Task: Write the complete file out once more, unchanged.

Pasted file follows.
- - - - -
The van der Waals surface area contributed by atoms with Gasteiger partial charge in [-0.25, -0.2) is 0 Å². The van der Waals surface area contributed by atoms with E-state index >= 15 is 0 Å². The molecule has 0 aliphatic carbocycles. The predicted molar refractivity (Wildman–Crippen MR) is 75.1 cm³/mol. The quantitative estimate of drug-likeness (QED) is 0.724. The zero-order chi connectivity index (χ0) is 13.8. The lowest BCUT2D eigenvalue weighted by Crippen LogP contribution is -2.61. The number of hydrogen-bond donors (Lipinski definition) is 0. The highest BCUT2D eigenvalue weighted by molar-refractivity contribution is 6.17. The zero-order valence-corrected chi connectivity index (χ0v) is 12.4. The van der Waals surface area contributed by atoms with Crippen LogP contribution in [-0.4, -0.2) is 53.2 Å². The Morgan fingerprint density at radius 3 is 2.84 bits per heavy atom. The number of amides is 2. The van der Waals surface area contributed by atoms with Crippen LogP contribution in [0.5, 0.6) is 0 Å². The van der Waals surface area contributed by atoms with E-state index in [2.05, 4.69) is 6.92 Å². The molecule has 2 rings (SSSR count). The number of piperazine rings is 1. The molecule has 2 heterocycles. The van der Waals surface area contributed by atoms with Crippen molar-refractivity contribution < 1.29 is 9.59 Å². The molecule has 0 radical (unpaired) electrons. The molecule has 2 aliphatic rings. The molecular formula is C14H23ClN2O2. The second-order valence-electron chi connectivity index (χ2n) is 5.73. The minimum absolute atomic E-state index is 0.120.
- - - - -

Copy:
The van der Waals surface area contributed by atoms with Gasteiger partial charge in [-0.25, -0.2) is 0 Å². The van der Waals surface area contributed by atoms with E-state index >= 15 is 0 Å². The molecule has 0 aliphatic carbocycles. The predicted molar refractivity (Wildman–Crippen MR) is 75.1 cm³/mol. The quantitative estimate of drug-likeness (QED) is 0.724. The zero-order chi connectivity index (χ0) is 13.8. The lowest BCUT2D eigenvalue weighted by Crippen LogP contribution is -2.61. The number of hydrogen-bond donors (Lipinski definition) is 0. The highest BCUT2D eigenvalue weighted by molar-refractivity contribution is 6.17. The zero-order valence-corrected chi connectivity index (χ0v) is 12.4. The van der Waals surface area contributed by atoms with Crippen LogP contribution in [-0.4, -0.2) is 53.2 Å². The Morgan fingerprint density at radius 3 is 2.84 bits per heavy atom. The number of amides is 2. The van der Waals surface area contributed by atoms with Crippen LogP contribution in [0.5, 0.6) is 0 Å². The van der Waals surface area contributed by atoms with E-state index in [2.05, 4.69) is 6.92 Å². The molecule has 2 rings (SSSR count). The number of piperazine rings is 1. The molecule has 2 heterocycles. The van der Waals surface area contributed by atoms with Crippen molar-refractivity contribution < 1.29 is 9.59 Å². The molecule has 0 radical (unpaired) electrons. The molecule has 2 aliphatic rings. The molecular formula is C14H23ClN2O2. The second-order valence-electron chi connectivity index (χ2n) is 5.73. The minimum absolute atomic E-state index is 0.120.